Monday, November 8, 2010

Beyond Corn Ethanol: Bioproducts from 'Garbage'

Though algae has great promise to secrete oils or be biomass itself,  algae always seems to about “five years away,” according to Dr. William J. Orts of USDA’s agriculture research service  in Albany, CA who spoke at UC Davis Energy Institute this past week.

Seemingly to prove his point, one of the large oil companies has been running a TV advertisement, featurng a middle-aged researcher:

“It is was 1975 and my professor at Berkeley asked if I wanted to change the world.   I said sure.  And he said, ‘Let's grow some algae’.”

Dr Orts talk, “Agriculturally Derived Biofuels and Bioproducts: Going Beyond Corn Ethanol” began with corn ethanol summary: Though it is in production now, enjoys a $0.51 per gallon subsidy  and “we know how to do it,”   it suffers from several drawbacks, including a bad carbon footprint when all the fertilizer use and transportation is factored in.  Ethanol is also corrosive, so can not be put into pipelines, and there is not enough of it to make a real dent in US demand for transportation fuels.

Much research is now focused on second generation biofuels.  Energy crops are “very hot now”, he said, for example switchgrass.    Dr. Orts outlined the basic line of attack on cellulosic biomass (think: harder to degrade corn or rice stalks, not the corn) by pointing out that  we should learn from anything that ‘eats wood’, from fungus to cows.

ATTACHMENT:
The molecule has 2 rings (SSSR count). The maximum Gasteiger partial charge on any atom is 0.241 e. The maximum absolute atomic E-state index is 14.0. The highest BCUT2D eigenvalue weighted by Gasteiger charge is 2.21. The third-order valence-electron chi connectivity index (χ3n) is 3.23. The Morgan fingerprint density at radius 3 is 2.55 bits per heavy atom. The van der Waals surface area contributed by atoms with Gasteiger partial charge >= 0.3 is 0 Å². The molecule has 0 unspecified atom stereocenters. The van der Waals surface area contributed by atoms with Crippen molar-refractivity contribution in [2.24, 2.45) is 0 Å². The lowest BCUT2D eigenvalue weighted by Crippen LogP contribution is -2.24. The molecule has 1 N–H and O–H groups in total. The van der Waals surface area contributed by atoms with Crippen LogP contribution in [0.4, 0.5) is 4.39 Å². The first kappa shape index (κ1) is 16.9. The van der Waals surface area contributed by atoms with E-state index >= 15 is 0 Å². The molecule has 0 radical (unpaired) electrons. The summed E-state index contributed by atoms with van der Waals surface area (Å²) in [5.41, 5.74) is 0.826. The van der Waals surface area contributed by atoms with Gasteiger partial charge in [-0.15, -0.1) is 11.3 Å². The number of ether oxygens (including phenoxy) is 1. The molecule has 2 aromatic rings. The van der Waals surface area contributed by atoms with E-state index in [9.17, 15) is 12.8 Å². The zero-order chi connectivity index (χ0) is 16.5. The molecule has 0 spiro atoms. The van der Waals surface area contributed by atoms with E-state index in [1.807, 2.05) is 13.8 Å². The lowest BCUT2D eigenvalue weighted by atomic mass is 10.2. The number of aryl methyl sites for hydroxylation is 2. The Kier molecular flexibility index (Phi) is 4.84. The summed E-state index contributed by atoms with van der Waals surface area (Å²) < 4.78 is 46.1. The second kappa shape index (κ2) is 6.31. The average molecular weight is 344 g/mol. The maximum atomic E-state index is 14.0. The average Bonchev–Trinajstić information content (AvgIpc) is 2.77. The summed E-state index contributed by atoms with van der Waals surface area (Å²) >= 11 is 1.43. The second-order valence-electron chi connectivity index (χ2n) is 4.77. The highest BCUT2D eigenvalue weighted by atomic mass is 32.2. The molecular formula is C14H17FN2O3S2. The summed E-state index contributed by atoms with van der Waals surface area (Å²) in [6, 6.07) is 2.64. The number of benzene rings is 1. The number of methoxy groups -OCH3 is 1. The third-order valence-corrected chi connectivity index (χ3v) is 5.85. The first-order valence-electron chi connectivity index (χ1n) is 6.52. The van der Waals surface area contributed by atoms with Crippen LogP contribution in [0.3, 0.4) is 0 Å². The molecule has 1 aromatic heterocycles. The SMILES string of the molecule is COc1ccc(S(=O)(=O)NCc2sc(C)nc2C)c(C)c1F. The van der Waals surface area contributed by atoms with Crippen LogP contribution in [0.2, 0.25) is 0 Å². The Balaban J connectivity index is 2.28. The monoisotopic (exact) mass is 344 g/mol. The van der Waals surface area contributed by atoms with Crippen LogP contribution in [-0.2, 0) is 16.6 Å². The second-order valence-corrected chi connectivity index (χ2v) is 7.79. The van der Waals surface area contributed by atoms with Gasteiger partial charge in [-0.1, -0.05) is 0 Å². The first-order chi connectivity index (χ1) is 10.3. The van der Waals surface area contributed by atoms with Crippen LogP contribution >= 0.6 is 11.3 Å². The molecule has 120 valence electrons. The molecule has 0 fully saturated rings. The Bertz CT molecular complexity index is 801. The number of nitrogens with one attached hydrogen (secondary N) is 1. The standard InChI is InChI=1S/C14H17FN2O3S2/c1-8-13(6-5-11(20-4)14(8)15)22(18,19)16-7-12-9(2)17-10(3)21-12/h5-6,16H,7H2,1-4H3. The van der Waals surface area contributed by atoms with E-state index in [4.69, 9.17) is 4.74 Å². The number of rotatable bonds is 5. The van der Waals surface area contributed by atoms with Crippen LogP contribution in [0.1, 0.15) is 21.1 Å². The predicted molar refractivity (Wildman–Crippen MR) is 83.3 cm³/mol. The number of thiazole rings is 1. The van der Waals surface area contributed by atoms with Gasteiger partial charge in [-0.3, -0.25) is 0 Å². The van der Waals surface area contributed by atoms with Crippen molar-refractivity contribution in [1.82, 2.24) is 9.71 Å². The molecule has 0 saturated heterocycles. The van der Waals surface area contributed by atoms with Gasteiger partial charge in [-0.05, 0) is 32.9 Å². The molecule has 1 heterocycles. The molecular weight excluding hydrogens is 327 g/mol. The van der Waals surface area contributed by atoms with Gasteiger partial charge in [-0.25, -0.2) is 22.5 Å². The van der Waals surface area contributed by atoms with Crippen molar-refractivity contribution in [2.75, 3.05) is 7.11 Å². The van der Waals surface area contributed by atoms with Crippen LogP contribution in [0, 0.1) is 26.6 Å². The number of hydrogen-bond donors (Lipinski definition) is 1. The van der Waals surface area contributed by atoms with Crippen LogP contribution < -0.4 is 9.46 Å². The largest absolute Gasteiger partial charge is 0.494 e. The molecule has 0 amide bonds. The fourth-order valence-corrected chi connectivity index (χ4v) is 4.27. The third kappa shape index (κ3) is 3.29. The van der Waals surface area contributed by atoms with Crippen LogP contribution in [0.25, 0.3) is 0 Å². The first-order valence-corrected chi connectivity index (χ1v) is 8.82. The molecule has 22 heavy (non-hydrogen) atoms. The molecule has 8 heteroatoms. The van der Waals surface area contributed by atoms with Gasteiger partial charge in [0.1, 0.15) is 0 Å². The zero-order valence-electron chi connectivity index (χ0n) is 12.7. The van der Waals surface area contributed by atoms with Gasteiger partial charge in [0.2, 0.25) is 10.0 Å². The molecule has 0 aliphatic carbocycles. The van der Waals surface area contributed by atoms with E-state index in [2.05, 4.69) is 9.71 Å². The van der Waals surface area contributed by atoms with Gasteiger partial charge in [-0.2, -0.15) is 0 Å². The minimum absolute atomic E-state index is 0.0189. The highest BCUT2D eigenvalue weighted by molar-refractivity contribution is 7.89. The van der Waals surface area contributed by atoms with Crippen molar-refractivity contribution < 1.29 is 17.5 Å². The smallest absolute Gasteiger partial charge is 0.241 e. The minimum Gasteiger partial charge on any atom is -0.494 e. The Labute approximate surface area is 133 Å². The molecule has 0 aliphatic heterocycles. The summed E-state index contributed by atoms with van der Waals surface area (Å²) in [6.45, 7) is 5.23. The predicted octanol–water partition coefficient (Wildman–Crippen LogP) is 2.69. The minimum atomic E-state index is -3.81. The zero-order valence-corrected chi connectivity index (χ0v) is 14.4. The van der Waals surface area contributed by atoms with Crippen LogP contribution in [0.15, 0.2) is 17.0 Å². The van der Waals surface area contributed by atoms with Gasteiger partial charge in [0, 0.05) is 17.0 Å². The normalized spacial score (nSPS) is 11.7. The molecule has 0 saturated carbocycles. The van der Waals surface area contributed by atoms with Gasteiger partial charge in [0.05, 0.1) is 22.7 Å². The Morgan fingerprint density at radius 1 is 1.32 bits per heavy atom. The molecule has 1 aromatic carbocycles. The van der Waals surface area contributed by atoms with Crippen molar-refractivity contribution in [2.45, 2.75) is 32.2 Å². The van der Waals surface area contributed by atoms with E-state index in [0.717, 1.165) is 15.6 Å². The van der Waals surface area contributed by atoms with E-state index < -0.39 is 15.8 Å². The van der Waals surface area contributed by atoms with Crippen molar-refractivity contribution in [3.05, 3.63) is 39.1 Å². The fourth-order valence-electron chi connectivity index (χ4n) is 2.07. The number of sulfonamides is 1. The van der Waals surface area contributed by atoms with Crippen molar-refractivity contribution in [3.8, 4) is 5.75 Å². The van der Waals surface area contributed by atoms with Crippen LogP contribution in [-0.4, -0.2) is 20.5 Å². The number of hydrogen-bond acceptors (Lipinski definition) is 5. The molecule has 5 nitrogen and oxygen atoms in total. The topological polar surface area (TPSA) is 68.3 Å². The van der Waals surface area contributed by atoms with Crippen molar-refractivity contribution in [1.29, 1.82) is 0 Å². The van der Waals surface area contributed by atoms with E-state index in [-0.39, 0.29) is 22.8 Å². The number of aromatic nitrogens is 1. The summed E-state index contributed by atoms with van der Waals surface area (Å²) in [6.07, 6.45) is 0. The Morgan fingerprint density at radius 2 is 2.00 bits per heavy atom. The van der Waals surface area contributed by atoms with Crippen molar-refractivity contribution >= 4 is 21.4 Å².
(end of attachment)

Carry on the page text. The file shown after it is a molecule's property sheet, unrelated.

Like algae, it is not so easy.   Whereas corn starch breaks down with just 2-3 enzymes, heavy cellulosic materials can need 16.  The goal for many researchers is finding the right “3-in-1” kind of sauce with the right genetic-modified material and optimized enzymes to seek out and attack the chemical and biological weaknesses of cellulose.

But Dr. Ortis then turned to one of his favorite approaches which can work now:  garbage.  Garbage, or municipal solid waste ( MSW), is about 40% cellulosic.    MSW - the waste,  plastic bottles and all - can be sorted,  ‘cooked’ in the right environment  (temperature, enzymes, etc) to yield biofuel (ethanol) or biogas (ex: natural gas) or even paper for paper plates.  (There are hopes of this new bioproducts industry will even replace petroleum  in the manufacture of man-made  fibers, polymers or even the medicines that we have become so used to. )

The city of Salinas is planning   a project with uses pre-treatment and sorting MSW.   The equipment then “cooks” it and  creates ethanol.   It avoids the landfills completely.  And, it can be done now.


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